WCU Nursing Alumni Stories: You’re Not Alone, WCU Cares

WCU nursing students working with simulation patient.

This articles originally published in the September/October 2022 issue of Inspire Health.

Deciding to pursue a nursing career can be the beginning of an exciting and somewhat formidable chapter in one’s life. Yet students at West Coast University (WCU) find that their school has their back, especially those who are busy with work and family.

In the cases of Stephanie Pedre (who earned her BSN degree in 2021) and Georgia Bowman (who earned her BSN degree in 2020), WCU is the place that made balancing academic, personal, and professional goals possible.

“I fell in love with the campus. The people were candid, and the rigorous accelerated [nursing] program was great for working students.”

Stephanie Pedre, BSN ’21
WCU BSN graduate Stephanie Pedre wearing WCU backpack.
WCU alumna Stephanie Pedre, BSN ’21

Mother to a child with autism, Stephanie’s watershed occurred the night her son suffered a febrile seizure. In seeking the care he needed, it was then and there that she discovered a calling to help children and families with special needs. She began researching nursing programs and found WCU. A member of the 9th evening and weekend cohort, she found a family in her peers, as well as a support system in the faculty and staff. (Learn more about Stephanie’s story in her “Day in the Life of a WCU-Miami Student” video.)

Hands-On Support & Real-World Preparation from WCU Faculty

From the moment you step on campus, the admissions team is available to help you set realistic goals and plan a course of action that is right for your needs. They take the initiative to meet with students regularly and help prepare them well for their career search, as well as assist them with their resumes and portfolios.

“It was four months from graduation to when I had a job,” says Georgia Bowman, BSN ‘20. “I graduated in November, took the NCLEX in January, and started working two months later.”

Students find that they feel extremely well-prepared for the nursing world. The practice NCLEX exams offered at WCU are said to be more difficult and detailed than the actual exam; however, the simulation labs implemented in the program were the most rewarding experience.

“You would go into these real-life simulations without knowing what you’re facing. You could go from being an emergency room nurse to delivering a baby.”

Georgia Bowman, BSN ’20

Cheering Students On & Helping Them Overcome Obstacles

To help alleviate all the personal, professional, and academic stresses students face, the Student Services department plans activities to boost morale. Students can participate in meditation and yoga to decompress from the pressures of school, work, and family responsibilities.

“The staff are your biggest cheerleaders. They make you feel like you are somebody to them,” says Stephanie.

Even the faculty at WCU go the extra mile to make sure their students are succeeding. During the height of the pandemic, when the campus was closed and clinical rotations seemed unfathomable, they worked to provide students with alternatives to clinical education by incorporating simulation software into the curriculum. Instead of feeling deterred, Stephanie took advantage of the tools offered and jumped into all clinical units.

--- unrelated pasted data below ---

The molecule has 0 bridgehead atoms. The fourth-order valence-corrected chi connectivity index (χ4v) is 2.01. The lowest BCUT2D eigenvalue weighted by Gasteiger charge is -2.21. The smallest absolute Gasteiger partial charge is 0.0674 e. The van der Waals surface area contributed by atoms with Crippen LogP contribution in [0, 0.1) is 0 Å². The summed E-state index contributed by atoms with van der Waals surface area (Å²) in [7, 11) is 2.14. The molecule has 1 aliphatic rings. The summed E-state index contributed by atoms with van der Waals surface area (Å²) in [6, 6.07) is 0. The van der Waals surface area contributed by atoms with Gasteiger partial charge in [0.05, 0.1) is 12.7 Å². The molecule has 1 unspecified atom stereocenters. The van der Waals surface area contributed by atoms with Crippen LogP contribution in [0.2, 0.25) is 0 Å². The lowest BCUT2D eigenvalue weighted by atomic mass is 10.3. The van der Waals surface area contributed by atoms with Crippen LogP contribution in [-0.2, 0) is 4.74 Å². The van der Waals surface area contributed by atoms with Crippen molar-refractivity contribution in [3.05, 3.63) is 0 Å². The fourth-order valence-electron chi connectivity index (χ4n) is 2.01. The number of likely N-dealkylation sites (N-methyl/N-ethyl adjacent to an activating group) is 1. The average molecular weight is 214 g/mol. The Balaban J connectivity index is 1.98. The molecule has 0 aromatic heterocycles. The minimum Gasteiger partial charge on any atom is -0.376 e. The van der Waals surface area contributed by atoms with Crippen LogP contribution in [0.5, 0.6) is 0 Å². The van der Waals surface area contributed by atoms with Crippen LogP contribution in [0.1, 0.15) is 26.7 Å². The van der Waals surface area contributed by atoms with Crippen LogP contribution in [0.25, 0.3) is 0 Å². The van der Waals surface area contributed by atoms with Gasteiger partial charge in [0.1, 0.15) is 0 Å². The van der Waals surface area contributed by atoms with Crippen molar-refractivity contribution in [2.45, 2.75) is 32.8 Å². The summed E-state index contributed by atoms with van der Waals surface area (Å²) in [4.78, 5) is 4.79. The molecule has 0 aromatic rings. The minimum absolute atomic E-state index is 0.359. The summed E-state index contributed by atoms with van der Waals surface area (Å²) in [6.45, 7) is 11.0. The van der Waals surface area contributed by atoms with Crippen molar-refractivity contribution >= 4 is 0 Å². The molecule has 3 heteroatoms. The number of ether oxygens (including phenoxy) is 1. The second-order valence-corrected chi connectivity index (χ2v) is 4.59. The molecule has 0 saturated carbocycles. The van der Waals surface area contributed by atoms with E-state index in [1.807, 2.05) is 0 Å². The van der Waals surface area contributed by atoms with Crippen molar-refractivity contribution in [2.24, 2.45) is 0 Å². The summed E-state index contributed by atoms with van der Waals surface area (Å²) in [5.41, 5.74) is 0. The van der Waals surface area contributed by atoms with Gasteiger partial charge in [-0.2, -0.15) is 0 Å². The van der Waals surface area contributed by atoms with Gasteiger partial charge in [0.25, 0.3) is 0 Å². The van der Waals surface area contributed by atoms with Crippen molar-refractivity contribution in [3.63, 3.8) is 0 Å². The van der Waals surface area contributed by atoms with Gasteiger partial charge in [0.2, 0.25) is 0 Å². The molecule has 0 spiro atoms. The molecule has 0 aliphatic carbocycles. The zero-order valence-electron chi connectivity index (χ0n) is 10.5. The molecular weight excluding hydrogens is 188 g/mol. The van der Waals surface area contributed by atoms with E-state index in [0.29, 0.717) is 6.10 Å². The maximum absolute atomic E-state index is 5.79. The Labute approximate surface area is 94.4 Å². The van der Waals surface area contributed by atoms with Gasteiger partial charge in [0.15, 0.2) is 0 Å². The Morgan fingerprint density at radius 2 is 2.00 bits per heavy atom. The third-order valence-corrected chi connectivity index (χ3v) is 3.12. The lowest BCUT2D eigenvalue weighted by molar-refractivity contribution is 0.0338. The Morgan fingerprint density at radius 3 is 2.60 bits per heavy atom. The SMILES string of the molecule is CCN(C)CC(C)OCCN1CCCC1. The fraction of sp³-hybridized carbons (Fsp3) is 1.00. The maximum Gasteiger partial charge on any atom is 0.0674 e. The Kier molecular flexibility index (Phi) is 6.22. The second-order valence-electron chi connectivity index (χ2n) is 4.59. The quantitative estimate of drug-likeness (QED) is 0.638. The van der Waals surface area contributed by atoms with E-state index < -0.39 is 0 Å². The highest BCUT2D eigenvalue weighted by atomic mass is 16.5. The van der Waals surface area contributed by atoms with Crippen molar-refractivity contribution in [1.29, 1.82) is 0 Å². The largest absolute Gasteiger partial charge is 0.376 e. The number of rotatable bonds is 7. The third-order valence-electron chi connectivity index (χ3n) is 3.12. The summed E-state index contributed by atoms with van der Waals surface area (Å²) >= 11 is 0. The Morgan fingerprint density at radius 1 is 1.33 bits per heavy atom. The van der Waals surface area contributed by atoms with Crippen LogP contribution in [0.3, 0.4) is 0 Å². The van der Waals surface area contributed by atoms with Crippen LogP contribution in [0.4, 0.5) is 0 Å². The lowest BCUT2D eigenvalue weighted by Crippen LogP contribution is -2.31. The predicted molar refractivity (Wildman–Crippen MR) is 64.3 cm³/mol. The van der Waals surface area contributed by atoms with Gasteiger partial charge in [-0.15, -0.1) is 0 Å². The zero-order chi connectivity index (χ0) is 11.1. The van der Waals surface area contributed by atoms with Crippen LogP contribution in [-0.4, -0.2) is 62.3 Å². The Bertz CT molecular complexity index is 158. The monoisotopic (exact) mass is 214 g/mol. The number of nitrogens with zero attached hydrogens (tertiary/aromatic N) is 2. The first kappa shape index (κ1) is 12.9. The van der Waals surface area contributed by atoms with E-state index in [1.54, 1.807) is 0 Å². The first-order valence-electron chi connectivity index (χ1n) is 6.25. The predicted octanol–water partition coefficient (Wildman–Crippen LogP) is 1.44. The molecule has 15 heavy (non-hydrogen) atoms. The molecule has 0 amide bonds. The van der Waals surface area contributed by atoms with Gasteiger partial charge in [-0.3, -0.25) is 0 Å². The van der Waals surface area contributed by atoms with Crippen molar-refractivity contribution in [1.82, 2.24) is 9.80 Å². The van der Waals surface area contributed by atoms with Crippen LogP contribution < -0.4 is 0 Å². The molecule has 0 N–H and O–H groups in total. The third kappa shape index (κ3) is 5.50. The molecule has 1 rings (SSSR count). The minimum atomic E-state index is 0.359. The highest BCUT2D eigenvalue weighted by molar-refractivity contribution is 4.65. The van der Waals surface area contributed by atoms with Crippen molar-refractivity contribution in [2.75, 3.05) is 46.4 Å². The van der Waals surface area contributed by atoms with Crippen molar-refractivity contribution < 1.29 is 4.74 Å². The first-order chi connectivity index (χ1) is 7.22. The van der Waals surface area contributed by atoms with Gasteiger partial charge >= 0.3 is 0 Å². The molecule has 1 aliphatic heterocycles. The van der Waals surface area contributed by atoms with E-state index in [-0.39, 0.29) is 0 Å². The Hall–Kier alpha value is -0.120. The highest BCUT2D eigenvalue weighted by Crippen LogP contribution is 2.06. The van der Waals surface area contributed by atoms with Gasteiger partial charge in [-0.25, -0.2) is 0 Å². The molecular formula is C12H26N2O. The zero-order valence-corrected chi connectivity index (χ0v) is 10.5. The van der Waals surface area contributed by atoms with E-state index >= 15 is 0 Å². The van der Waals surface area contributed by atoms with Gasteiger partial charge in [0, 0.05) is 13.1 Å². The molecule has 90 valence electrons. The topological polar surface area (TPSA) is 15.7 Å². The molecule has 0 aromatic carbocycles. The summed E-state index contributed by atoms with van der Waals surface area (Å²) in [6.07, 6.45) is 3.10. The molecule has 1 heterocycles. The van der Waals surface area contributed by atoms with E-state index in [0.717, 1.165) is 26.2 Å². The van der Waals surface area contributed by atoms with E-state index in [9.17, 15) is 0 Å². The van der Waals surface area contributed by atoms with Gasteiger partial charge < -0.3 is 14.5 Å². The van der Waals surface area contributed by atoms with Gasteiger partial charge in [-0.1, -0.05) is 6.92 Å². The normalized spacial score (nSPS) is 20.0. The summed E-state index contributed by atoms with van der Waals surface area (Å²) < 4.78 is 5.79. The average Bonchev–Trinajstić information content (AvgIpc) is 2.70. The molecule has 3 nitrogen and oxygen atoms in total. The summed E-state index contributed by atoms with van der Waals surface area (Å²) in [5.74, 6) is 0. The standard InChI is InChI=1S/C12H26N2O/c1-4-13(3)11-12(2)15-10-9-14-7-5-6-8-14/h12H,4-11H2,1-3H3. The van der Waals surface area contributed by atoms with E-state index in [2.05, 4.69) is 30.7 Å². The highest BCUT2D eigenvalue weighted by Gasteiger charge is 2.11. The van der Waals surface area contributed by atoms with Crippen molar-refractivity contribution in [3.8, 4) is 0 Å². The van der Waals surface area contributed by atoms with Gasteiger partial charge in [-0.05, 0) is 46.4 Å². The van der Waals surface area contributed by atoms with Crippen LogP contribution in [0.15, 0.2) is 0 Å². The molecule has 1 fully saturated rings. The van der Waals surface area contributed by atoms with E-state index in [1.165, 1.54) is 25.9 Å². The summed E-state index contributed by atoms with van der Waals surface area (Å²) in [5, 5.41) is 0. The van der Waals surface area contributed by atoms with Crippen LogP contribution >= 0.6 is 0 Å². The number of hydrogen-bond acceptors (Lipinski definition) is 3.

“My professors always encouraged us to be open-minded to the ever-evolving field of nursing. Don’t shy away in the background. Be curious,” says Stephanie.

As a float pool nurse, she takes the initiative to work on unfamiliar cases, witness new procedures, and interact with patients from all areas.

When Georgia was rushed in for emergency surgery, she contacted the school and was met with incomparable support during and after her recovery. Student Services and faculty offered alternatives to make up work, and also suggested a leave of absence. Not only did she not feel the need to take the leave, but she was able to graduate on time.

“There was never a time that I was here at WCU that I did not feel that I had the great support that they offered,” says Georgia.

Advice from WCU Nursing Alumni

Georgia’s advice to incoming WCU students is to make the most of their time in nursing school and all of the tools available to them.

“You have people who are here to help you along the way and not steer you wrong,” she said. “You are not alone.”

At WCU, you are more than a number. With peers, faculty, and staff, students find the motivation and support they need to succeed.

“Nothing in this world is without sacrifices,” says Stephanie. “If you’re thinking about WCU, do it and face it head-on. I am in love with my career because I get to make an impact, and at the end of the day, I get to spend more time with my son.”

With the COVID-19 endemic, the university is currently offering some on-ground courses in the distance education modality, as needed. As the situation changes, students may be expected to return on-campus to complete their program on-site in the regular learning modality as outlined in the university catalog.

WCU provides career guidance and assistance but cannot guarantee employment. The views and opinions expressed are those of the individuals and do not necessarily reflect the beliefs or position of the school or of any instructor or student.